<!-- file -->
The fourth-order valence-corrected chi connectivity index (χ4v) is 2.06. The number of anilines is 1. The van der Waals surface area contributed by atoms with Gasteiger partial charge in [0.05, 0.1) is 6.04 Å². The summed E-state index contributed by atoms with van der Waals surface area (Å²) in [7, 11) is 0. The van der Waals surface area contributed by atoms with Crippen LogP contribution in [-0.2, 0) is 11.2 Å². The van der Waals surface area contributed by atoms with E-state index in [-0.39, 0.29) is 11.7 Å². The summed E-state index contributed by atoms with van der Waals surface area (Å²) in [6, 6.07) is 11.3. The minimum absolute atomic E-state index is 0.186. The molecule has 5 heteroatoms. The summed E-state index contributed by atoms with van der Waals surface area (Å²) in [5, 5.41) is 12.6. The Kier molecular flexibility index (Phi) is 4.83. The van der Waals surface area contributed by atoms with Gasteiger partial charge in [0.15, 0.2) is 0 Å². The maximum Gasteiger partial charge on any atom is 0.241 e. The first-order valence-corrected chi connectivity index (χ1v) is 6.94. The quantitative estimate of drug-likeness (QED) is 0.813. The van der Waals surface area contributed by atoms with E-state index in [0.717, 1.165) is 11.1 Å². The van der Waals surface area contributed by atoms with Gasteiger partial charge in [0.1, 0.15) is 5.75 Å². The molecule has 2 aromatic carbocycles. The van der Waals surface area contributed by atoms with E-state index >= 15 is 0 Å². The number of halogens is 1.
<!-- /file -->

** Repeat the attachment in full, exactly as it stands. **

The fourth-order valence-corrected chi connectivity index (χ4v) is 2.06. The number of anilines is 1. The van der Waals surface area contributed by atoms with Gasteiger partial charge in [0.05, 0.1) is 6.04 Å². The summed E-state index contributed by atoms with van der Waals surface area (Å²) in [7, 11) is 0. The van der Waals surface area contributed by atoms with Crippen LogP contribution in [-0.2, 0) is 11.2 Å². The van der Waals surface area contributed by atoms with E-state index in [-0.39, 0.29) is 11.7 Å². The summed E-state index contributed by atoms with van der Waals surface area (Å²) in [6, 6.07) is 11.3. The minimum absolute atomic E-state index is 0.186. The molecule has 5 heteroatoms. The summed E-state index contributed by atoms with van der Waals surface area (Å²) in [5, 5.41) is 12.6. The Kier molecular flexibility index (Phi) is 4.83. The van der Waals surface area contributed by atoms with Gasteiger partial charge in [0.15, 0.2) is 0 Å². The maximum Gasteiger partial charge on any atom is 0.241 e. The first-order valence-corrected chi connectivity index (χ1v) is 6.94. The quantitative estimate of drug-likeness (QED) is 0.813. The van der Waals surface area contributed by atoms with E-state index in [0.717, 1.165) is 11.1 Å². The van der Waals surface area contributed by atoms with Gasteiger partial charge in [0.1, 0.15) is 5.75 Å². The molecule has 2 aromatic carbocycles. The van der Waals surface area contributed by atoms with E-state index >= 15 is 0 Å². The number of halogens is 1.